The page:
-- Finding other life wouldn't shake most faiths By Todd Halvorson and Robyn Suriano; Contact: In His image and likeness. A FLORIDA TODAY Space Online special report; found on or about 11-19-99

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A reasonable expectation for a given alien civilization's sphere of robust influence and knowledge (assuming a technological level equivalent to that estimated for 24th through 60th century humanity's) might be a radius of 200-400 lightyears, or sphere some 400-800 lightyears in diameter.

The AVERAGE degrees of isolation separating possible star faring species in the Milky Way galaxy today, as estimated in this document:

The nearest alien world(s) currently possessing living microbes and possibly primitive plant and animal life, are to be found within our own solar system. Prime candidates include Mars, Venus, Uranus, Jupiter's moons Europa, Ganymede, and Callisto, Neptune and its moon Triton, Saturn's moon Titan, Pluto and its moon Chiron.

3-6-99 Newz&Viewz: Over its lifetime, our solar system may have possessed as many as FIVE different worlds where life could develop?

The five locations include Earth, Mars, Venus, Jupiter's moon Europa, and the asteroid/planetoid Chiron near Pluto.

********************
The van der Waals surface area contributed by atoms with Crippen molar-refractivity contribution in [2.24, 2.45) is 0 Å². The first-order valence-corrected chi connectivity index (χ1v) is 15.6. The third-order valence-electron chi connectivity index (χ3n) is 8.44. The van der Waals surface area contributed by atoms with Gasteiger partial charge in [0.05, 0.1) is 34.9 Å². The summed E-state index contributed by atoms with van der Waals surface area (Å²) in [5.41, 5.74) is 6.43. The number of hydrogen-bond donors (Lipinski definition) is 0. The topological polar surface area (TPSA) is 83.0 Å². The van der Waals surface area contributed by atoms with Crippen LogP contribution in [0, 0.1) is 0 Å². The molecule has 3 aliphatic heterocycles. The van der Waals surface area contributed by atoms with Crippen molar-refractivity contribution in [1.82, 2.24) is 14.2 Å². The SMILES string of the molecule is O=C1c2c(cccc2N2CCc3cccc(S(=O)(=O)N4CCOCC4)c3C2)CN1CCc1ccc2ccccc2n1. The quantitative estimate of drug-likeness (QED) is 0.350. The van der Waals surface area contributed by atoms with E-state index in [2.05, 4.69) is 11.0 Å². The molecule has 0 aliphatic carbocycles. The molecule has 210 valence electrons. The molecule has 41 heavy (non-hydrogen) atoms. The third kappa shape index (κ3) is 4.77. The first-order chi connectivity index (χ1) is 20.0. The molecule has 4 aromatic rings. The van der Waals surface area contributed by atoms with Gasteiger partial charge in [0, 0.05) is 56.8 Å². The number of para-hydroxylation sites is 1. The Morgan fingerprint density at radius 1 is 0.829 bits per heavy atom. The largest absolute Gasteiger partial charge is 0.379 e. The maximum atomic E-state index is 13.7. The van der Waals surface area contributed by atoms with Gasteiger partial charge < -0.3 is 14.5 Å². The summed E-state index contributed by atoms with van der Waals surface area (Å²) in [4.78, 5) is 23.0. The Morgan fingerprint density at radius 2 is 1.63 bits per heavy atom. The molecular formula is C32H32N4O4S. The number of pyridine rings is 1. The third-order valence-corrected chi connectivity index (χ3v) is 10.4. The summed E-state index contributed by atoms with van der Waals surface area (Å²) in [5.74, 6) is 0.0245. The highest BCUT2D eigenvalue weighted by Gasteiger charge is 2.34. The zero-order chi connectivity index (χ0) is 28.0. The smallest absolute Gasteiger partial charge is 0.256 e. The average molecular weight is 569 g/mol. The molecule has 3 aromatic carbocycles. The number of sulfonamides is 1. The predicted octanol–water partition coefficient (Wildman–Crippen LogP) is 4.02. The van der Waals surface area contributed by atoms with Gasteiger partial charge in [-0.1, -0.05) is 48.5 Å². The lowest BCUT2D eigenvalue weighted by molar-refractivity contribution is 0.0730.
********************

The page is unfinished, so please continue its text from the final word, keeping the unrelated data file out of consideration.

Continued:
-- "Search For Space Life Starts Right Here On Earth" By Maggie Fox, Health and Science Correspondent, Yahoo/Reuters, 1-26-99

The moons Europa, Ganymede, and Callisto of Jupiter all show hints of possessing oceans. Pluto, Triton, and Titan may also sport oceans. Even Neptune and Uranus could conceivably possess oceans of some sort.

-- Oceans Could Be Common In Our Solar System And Others; 20-Dec-2001; UniSci Daily (; (citing PHYSICS NEWS UPDATE, the American Institute of Physics Bulletin of Physics News Number 569, December 14, 2001, by Phillip F. Schewe, Ben Stein and James Riordon.)

-- Alien ocean by Jonathan Knight; 18 December 2000; New Scientist Online News

Our nearest neighboring systems almost certainly possess planetary systems of some kind

Star systems with currently living worlds, the vast majority hosting only microbes, but a minority spawning larger, more complex animals comparable to our own dinosaurs and perhaps even pseudo-primates, may abound in the moderately metal enriched torus region of our galaxy.

The nearest alien life to Earth (such as elsewhere in the solar system) is expected to be no more complex than bacteria.

-- Microbe May be Nearest Space Neighbor, Dec. 13, 1999, Reuters,

Roughly 70 lightyears marked the furthest reach of our own radio signals as of 1999.

-- ABC Are We Alone? How SETI Works [""] By Kenneth Chang, found on or about 4-8-2000

There doesn't seem to be any sources of intelligent radio signals of a strength comparable to humanity's own Arecibo dish, in a sphere roughly 100 lightyears in diameter, centered upon Earth.

-- Scientific American: WHERE THEY COULD HIDE: July 2000 [""], by Andrew J. LePage